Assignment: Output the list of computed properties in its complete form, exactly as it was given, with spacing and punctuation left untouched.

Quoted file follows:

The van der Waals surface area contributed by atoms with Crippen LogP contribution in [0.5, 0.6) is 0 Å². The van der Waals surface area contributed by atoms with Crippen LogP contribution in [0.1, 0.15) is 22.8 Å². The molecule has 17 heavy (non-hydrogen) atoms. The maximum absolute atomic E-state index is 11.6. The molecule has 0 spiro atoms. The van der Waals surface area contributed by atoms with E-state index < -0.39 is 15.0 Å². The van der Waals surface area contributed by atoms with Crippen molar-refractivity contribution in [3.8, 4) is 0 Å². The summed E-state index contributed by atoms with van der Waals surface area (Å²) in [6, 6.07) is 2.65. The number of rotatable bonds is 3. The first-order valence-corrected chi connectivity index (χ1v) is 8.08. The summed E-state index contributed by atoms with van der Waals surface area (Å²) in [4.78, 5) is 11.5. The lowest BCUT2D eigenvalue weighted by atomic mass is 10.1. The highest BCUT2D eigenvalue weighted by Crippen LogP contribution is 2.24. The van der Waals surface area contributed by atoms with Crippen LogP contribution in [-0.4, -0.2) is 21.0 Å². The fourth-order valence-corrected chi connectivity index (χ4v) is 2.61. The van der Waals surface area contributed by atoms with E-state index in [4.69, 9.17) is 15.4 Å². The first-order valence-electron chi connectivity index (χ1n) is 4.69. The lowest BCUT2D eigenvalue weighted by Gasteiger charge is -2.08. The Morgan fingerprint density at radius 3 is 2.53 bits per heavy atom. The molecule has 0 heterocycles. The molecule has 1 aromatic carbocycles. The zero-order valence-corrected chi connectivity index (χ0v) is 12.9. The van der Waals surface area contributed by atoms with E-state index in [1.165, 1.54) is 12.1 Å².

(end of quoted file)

The van der Waals surface area contributed by atoms with Crippen LogP contribution in [0.5, 0.6) is 0 Å². The van der Waals surface area contributed by atoms with Crippen LogP contribution in [0.1, 0.15) is 22.8 Å². The molecule has 17 heavy (non-hydrogen) atoms. The maximum absolute atomic E-state index is 11.6. The molecule has 0 spiro atoms. The van der Waals surface area contributed by atoms with E-state index < -0.39 is 15.0 Å². The van der Waals surface area contributed by atoms with Crippen molar-refractivity contribution in [3.8, 4) is 0 Å². The summed E-state index contributed by atoms with van der Waals surface area (Å²) in [6, 6.07) is 2.65. The number of rotatable bonds is 3. The first-order valence-corrected chi connectivity index (χ1v) is 8.08. The summed E-state index contributed by atoms with van der Waals surface area (Å²) in [4.78, 5) is 11.5. The lowest BCUT2D eigenvalue weighted by atomic mass is 10.1. The highest BCUT2D eigenvalue weighted by Crippen LogP contribution is 2.24. The van der Waals surface area contributed by atoms with Crippen LogP contribution in [-0.4, -0.2) is 21.0 Å². The fourth-order valence-corrected chi connectivity index (χ4v) is 2.61. The van der Waals surface area contributed by atoms with E-state index in [4.69, 9.17) is 15.4 Å². The first-order valence-electron chi connectivity index (χ1n) is 4.69. The lowest BCUT2D eigenvalue weighted by Gasteiger charge is -2.08. The Morgan fingerprint density at radius 3 is 2.53 bits per heavy atom. The molecule has 0 heterocycles. The molecule has 1 aromatic carbocycles. The zero-order valence-corrected chi connectivity index (χ0v) is 12.9. The van der Waals surface area contributed by atoms with E-state index in [1.165, 1.54) is 12.1 Å².